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Thursday, November 14, 2019
Andreas Sieber, who has worked for several NGOs and the Saxon State Chancellery in Germany, is part of the Climatetracker project. Giselle Bernard is a Franco-British social sciences student based in London and works as a journalist with a keen interest in international and climate politics. Ivo Bantel is an environmental journalist and part of the Climatetracker project.
BERLIN, PARIS AND BRUSSELS, Feb 19 2016 (IPS) - The day, 12 December 2015 was historic. Following decades of negotiations, countries agreed to sign the first global, legally binding climate agreement.
“Every government seems to recognize now that the fossil fuel era must end and soon”, said Bill McKibben, founder of 350.org. Two months after the deal was reached at the United Nations Climate Change Conference of the Parties 21 (COP21), it is time to see to which extent these words have translated into concrete action.
World leaders agreed to limit global warming below 2°C and to aim for 1.5°C. They also decided to achieve carbon neutrality in the second half of this century – an obvious blow to the fossil fuel industry.
Brian Ricketts, Eurocoal’s Secretary General, said that his industry will be “hated and vilified in the same way that slave-traders were”.
Since the climate climate conference in Copenhagen in 2009, the prices for solar panels droped by about 80%.
“All of a sudden, it is really easy to see what we should do instead of burning oil, gas and coal” McKibben told IPS. But according to him, the Paris agreement is far from enough: “I hope no one came away from Paris with the idea that we’ve won such big victories that we won’t have to do anything anymore”, he told IPS. “The problem of course is that we are way behind.”
This becomes especially clear looking at the Intended Nationally Determined Contributions (INDC), i.e. the countries’ pledged contributions. They will only bend the warming curve — from 3.6°C with current policies to 2.7°C. But the contributions are far from enough to limit global warming to 2°C or 1.5°C.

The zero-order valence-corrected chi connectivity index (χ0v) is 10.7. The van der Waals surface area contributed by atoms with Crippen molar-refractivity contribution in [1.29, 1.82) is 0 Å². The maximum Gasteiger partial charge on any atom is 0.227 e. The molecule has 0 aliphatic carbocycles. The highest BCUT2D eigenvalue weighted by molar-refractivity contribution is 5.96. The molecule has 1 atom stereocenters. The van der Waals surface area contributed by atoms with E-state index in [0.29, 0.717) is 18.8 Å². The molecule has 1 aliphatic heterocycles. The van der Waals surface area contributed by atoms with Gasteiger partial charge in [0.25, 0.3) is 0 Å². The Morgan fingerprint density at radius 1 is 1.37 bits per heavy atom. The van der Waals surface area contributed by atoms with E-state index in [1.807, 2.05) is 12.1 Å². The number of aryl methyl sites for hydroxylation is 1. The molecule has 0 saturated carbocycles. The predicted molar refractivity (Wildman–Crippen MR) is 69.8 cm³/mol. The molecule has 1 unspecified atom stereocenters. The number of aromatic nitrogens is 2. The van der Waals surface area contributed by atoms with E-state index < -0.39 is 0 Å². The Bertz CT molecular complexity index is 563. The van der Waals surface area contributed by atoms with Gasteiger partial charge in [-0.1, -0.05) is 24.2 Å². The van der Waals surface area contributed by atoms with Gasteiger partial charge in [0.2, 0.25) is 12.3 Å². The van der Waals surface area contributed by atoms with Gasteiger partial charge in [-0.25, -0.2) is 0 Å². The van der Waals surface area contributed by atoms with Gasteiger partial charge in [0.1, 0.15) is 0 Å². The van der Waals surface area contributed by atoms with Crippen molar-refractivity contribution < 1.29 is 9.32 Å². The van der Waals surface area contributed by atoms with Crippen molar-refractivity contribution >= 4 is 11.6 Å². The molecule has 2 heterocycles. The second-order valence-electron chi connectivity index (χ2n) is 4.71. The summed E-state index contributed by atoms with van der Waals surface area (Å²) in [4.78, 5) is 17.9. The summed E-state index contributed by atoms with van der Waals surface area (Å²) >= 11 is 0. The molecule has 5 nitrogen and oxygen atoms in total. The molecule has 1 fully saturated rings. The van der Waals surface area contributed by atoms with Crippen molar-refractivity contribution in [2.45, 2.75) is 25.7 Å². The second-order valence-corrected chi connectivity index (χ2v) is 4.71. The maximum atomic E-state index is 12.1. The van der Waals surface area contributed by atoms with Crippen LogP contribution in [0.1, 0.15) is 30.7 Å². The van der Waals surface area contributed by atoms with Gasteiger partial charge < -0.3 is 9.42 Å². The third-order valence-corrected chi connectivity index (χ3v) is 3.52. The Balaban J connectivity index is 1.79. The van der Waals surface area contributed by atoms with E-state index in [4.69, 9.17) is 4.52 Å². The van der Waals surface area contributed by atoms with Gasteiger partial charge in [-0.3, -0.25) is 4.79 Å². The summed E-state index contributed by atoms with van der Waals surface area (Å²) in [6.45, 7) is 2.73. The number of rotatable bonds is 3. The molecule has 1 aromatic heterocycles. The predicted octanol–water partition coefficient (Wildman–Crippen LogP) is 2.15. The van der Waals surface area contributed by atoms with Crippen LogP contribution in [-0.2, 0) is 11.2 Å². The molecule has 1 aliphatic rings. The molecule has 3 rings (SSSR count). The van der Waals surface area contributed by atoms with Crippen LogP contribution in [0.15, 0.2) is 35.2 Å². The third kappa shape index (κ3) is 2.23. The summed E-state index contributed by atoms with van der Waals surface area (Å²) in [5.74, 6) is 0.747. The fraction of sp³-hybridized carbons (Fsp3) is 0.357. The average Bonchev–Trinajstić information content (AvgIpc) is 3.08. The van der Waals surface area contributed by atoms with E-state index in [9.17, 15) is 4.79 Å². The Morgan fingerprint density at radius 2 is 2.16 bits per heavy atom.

According to Climate Action Tracker (CAT), an independent scientific analysis group, only five countries submitted INDCs fully consistent with the 2°C limit. Major emitters such as the USA, the EU, China or Brazil, especially have to revise their INDCs, since they will most likely cause global warming exceeding 2°C. Globally scaled, the climate pledges of many countries such as Australia, Canada or the Russian Federation would actually lead to global warming of more than 3°C.
Also troubling, is the lack of ambition for climate finance. It is a matter of justice that rich nations provide financial support, especially to developing countries struggling against climate change. Copenhagen set the target of $100 billion to be provided by developed countries. The Paris agreement, in contrast, contains no quantitative target. It merely states that there should be a progression beyond previous efforts, but postpones the revision of the already insufficient $100 bn target to 2025.
Crucially, a framework for accounting and reporting is also missing. Discussions on such a framework were again pushed back to 2018, effectively leaving the intervening years a “Wild West” in climate finance.
The silver lining here is the call for voluntary contributions, to which countries seem to have been responsive. In September 2015 already, China had made a pledge of $3.1 bn to support developing countries in their action against climate change and in terms of greenhouse gas reduction, the Paris agreement already seems to be making an impact.
Until recently, Vietnam had the biggest coal development plans in Southeast Asia — about 70 new coal power stations. This matched the operating coal capacity of Japan. But in January, Vietnam’s Prime Minister Nguyen Tan Dung announced the any further coal power projects would be cancelled. In his statement, Nguyen referred to the Paris agreement and assured he would “responsibly implement all international commitments in cutting down greenhouse gas emissions”. China also imposed a moratorium on coal mining for the next three years and US president Barack Obama halted coal mining on public land.
Even if the INDCs are not enough, they should at least be implemented. After all, COP21 is just the beginning, rather than the world’s final attempt at combating climate change.
The Paris agreement is hardly sufficient to meet its own long term goals, but it contains a so called ambition mechanism. Starting in 2020, countries have to update their climate pledges every five years and make new pledges which are more ambitious. Climate Interactive has calculated how much the climate pledges have to be scaled up to limit global warming to 2°C or even 1.5°C: All countries emissions have to peak before 2030 and industrialized countries have to cut their emissions far more deeply than they are currently planning.
Beyond the legal document that COP21 produced, it was also an event which mobilized international civil society. “There was not that much follow-through if you add up all the voluntary pledges countries made. But at least they gave us this tool to work with.” Bill McKibben said.
Civil society’s mobilization is perhaps the component that will bring about more ambitious climate action or, as former United Nations’ Secretary General Kofi Annan put it: “ordinary citizens” can “help bring about the change we need and encourage our leaders to actually lead”.
For Bill McKibben the fight against fossil fuel companies as he calls it has just begun in Paris: “From now on, when anyone wants to propose a new coalmine or a new pipeline, we’re going to say “you can’t do this because you’ve said you’ll try to keep the temperature from going up more than a degree and a half and clearly that’s not compatible.”
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